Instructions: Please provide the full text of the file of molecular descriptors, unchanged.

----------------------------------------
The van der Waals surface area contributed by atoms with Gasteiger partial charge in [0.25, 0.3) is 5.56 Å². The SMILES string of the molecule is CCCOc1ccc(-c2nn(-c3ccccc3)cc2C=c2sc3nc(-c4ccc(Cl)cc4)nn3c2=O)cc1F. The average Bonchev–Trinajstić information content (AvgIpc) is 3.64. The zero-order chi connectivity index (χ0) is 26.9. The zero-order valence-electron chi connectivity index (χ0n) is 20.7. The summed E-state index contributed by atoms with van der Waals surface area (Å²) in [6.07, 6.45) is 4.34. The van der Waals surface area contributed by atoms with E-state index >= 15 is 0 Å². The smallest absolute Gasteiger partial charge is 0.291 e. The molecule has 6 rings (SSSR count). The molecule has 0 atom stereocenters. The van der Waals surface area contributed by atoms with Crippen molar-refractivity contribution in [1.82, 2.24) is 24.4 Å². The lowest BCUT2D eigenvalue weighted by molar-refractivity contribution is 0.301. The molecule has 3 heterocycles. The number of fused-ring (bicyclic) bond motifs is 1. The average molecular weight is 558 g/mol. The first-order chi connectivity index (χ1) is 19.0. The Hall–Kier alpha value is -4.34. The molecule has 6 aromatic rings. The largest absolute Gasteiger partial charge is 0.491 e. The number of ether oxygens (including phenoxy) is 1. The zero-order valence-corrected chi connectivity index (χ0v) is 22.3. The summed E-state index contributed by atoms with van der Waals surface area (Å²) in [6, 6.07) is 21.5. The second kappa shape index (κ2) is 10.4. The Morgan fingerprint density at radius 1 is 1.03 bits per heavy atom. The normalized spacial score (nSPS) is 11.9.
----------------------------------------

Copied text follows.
The van der Waals surface area contributed by atoms with Gasteiger partial charge in [0.25, 0.3) is 5.56 Å². The SMILES string of the molecule is CCCOc1ccc(-c2nn(-c3ccccc3)cc2C=c2sc3nc(-c4ccc(Cl)cc4)nn3c2=O)cc1F. The average Bonchev–Trinajstić information content (AvgIpc) is 3.64. The zero-order chi connectivity index (χ0) is 26.9. The zero-order valence-electron chi connectivity index (χ0n) is 20.7. The summed E-state index contributed by atoms with van der Waals surface area (Å²) in [6.07, 6.45) is 4.34. The van der Waals surface area contributed by atoms with E-state index >= 15 is 0 Å². The smallest absolute Gasteiger partial charge is 0.291 e. The molecule has 6 rings (SSSR count). The molecule has 0 atom stereocenters. The van der Waals surface area contributed by atoms with Crippen molar-refractivity contribution in [1.82, 2.24) is 24.4 Å². The lowest BCUT2D eigenvalue weighted by molar-refractivity contribution is 0.301. The molecule has 3 heterocycles. The number of fused-ring (bicyclic) bond motifs is 1. The average molecular weight is 558 g/mol. The first-order chi connectivity index (χ1) is 19.0. The Hall–Kier alpha value is -4.34. The molecule has 6 aromatic rings. The largest absolute Gasteiger partial charge is 0.491 e. The number of ether oxygens (including phenoxy) is 1. The zero-order valence-corrected chi connectivity index (χ0v) is 22.3. The summed E-state index contributed by atoms with van der Waals surface area (Å²) in [6, 6.07) is 21.5. The second kappa shape index (κ2) is 10.4. The Morgan fingerprint density at radius 1 is 1.03 bits per heavy atom. The normalized spacial score (nSPS) is 11.9.